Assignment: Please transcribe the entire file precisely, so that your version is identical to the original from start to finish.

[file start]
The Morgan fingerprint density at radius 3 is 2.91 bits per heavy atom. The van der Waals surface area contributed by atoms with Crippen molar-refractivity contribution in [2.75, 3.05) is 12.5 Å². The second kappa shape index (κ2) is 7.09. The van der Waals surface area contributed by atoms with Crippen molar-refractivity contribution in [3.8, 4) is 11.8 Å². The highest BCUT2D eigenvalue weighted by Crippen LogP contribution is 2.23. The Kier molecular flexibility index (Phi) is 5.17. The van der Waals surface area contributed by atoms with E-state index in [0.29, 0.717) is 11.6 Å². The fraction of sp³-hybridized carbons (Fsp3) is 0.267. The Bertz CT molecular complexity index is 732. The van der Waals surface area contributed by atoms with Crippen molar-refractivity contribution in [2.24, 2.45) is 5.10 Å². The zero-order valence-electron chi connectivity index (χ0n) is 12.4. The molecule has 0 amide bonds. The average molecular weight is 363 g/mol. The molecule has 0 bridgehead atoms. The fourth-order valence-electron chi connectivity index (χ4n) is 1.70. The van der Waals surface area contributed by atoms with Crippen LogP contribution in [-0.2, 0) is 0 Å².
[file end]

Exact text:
The Morgan fingerprint density at radius 3 is 2.91 bits per heavy atom. The van der Waals surface area contributed by atoms with Crippen molar-refractivity contribution in [2.75, 3.05) is 12.5 Å². The second kappa shape index (κ2) is 7.09. The van der Waals surface area contributed by atoms with Crippen molar-refractivity contribution in [3.8, 4) is 11.8 Å². The highest BCUT2D eigenvalue weighted by Crippen LogP contribution is 2.23. The Kier molecular flexibility index (Phi) is 5.17. The van der Waals surface area contributed by atoms with E-state index in [0.29, 0.717) is 11.6 Å². The fraction of sp³-hybridized carbons (Fsp3) is 0.267. The Bertz CT molecular complexity index is 732. The van der Waals surface area contributed by atoms with Crippen molar-refractivity contribution in [2.24, 2.45) is 5.10 Å². The zero-order valence-electron chi connectivity index (χ0n) is 12.4. The molecule has 0 amide bonds. The average molecular weight is 363 g/mol. The molecule has 0 bridgehead atoms. The fourth-order valence-electron chi connectivity index (χ4n) is 1.70. The van der Waals surface area contributed by atoms with Crippen LogP contribution in [-0.2, 0) is 0 Å².